January 16, 2018
New study in Biological Psychiatry: Cognitive Neuroscience and Neuroimaging looks at the effects of heavy cannabis use on brain function and behavior
Young people with cannabis dependence have altered brain function that may be the source of emotional disturbances and increased psychosis risk that are associated with cannabis abuse, according to a new study published in Biological Psychiatry: Cognitive Neuroscience and Neuroimaging. The alterations were most pronounced in people who started using cannabis at a young age. The findings reveal potential negative long-term effects of heavy cannabis use on brain function and behavior, which remain largely unknown despite the drug's wide use and efforts to legalize the substance.
"These brain imaging data provide a link between changes in brain systems involved in reward and psychopathology and chronic cannabis abuse, suggesting a mechanism by which heavy use of this popular drug may lead to depression and other even more severe forms of mental illness," said Dr. Cameron Carter, Editor of Biological Psychiatry: Cognitive Neuroscience and Neuroimaging.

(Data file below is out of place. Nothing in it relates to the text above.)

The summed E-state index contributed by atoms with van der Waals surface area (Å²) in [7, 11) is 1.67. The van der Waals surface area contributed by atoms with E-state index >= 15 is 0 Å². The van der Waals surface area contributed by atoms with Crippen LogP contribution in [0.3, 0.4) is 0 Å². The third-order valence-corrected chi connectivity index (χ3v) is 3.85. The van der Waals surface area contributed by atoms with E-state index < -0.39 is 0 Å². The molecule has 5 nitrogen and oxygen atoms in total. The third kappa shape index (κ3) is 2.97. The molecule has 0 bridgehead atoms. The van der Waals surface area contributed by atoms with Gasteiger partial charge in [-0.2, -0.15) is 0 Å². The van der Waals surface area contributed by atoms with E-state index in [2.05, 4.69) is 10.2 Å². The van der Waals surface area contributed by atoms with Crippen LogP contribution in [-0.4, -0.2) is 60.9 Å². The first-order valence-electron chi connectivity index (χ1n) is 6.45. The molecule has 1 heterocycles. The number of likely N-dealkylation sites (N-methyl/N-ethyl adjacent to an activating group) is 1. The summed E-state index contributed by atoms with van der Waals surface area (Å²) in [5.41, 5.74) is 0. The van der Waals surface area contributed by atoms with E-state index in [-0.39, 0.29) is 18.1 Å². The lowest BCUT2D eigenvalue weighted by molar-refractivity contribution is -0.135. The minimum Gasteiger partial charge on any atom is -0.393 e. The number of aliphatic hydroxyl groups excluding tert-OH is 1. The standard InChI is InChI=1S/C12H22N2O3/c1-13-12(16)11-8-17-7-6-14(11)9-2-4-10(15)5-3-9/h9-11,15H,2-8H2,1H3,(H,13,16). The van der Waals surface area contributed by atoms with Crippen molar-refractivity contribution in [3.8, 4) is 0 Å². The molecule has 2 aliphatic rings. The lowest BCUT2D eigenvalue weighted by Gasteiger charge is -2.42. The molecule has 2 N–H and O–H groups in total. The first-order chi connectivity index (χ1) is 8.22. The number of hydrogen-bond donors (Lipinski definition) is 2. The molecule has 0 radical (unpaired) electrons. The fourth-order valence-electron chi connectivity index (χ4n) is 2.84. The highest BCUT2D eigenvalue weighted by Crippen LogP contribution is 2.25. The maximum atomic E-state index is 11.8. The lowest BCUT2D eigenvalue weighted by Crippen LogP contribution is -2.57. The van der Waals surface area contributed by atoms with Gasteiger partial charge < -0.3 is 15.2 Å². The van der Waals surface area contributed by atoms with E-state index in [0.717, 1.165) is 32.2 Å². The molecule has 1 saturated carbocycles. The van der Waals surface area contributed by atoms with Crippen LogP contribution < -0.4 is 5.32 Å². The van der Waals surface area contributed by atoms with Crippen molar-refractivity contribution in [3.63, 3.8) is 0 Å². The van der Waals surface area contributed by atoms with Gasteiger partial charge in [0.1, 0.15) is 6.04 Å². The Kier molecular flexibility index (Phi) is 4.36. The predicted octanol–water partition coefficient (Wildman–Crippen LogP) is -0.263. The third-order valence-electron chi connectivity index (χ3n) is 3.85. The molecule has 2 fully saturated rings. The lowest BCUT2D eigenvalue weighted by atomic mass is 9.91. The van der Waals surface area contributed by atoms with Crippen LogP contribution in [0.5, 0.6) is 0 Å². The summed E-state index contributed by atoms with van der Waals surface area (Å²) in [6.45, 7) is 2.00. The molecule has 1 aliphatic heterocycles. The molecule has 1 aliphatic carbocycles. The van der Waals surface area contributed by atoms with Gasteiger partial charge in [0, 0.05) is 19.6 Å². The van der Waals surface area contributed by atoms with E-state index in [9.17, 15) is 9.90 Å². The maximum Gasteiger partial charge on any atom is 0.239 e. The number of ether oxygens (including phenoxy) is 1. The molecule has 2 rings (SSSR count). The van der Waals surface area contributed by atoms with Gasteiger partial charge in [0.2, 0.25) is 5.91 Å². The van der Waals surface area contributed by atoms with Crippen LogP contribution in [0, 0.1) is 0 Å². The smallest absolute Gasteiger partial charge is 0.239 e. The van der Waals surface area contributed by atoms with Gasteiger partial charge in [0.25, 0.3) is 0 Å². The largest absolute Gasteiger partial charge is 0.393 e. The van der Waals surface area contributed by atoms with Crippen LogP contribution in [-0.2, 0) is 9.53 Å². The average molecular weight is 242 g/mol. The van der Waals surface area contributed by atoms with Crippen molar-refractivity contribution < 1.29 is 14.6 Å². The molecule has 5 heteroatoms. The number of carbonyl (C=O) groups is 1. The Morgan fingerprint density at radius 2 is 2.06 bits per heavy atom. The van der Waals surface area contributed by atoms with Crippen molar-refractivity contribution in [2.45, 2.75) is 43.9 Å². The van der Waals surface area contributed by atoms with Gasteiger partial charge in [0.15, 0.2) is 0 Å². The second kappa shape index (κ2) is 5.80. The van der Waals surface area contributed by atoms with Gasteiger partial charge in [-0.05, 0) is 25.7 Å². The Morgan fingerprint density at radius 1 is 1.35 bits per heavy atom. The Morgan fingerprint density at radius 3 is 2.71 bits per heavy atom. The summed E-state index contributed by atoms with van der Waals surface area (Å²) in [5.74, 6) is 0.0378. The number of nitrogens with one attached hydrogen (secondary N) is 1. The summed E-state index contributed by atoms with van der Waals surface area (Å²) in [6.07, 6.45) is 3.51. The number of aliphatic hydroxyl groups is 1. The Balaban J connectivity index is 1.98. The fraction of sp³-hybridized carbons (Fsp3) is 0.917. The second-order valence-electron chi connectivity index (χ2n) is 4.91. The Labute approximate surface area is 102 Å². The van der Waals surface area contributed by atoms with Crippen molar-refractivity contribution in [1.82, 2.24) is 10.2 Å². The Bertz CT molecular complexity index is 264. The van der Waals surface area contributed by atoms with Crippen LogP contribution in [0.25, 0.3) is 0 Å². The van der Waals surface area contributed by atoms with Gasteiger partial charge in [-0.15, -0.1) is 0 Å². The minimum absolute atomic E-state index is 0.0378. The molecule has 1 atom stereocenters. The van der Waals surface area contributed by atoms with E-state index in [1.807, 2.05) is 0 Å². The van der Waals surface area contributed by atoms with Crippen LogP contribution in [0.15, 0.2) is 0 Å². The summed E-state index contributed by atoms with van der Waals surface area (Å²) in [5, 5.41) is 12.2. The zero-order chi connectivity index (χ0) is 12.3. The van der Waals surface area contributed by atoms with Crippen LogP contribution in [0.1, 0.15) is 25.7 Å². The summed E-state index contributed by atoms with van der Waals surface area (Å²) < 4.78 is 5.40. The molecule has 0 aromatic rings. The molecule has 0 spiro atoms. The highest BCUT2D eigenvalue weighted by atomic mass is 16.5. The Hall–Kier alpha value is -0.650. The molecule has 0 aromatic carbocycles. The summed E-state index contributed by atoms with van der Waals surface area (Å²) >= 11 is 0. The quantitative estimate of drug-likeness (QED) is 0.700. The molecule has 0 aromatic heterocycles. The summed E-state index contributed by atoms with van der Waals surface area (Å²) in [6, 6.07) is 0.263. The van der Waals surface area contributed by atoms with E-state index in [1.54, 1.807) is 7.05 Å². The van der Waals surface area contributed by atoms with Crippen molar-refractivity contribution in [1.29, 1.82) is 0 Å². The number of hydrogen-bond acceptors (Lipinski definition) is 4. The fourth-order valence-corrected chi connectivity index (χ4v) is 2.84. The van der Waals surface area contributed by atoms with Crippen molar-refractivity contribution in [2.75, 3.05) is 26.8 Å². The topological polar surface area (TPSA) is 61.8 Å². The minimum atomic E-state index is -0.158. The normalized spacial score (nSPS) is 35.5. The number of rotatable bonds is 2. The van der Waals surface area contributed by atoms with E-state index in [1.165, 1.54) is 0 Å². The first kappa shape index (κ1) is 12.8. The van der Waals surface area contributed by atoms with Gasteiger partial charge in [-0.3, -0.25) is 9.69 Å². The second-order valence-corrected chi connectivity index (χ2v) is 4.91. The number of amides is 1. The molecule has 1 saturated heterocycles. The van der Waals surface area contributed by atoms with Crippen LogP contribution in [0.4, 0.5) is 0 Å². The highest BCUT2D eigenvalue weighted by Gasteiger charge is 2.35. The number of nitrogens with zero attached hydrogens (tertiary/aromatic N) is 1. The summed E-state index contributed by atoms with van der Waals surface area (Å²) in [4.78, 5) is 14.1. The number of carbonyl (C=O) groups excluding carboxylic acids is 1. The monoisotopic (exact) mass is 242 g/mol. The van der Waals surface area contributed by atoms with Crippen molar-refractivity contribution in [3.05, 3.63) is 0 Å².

These data and subsequent analysis suggest that different trajectories of adolescent cannabis use are associated with distinct patterns of neural reward circuit function in early adulthood. Escalating marijuana use presents a higher risk for impaired motivation, including elevated depressive symptoms, anhedonia and poor educational attainment. It follows that alterations, perhaps the degradations of the reward circuitry, represent the mechanism by which cannabis users fail to attain their potential, resulting in both developmental and dose-dependent impairment in their higher-level functioning.
Published: 28 November 2017
Cannabis use in young people is common and associated with psychiatric disorders. However, the prospective link between cannabis use and bipolar disorder symptoms has rarely been investigated. The study hypothesis was that adolescent cannabis use is associated with hypomania in early adulthood via several potential etiological pathways.
Results & Conclusions
Data were available on 3370 participants. Cannabis use at least 2–3 times weekly was associated with later hypomania (OR = 2.21, 95% CI = 1.49–3.28) after adjustment - Adolescent cannabis use may be an independent risk factor for future hypomania, and the nature of the association suggests a potential causal link. Cannabis use mediates the link between childhood abuse and future hypomania. As such it might be a useful target for indicated prevention of hypomania.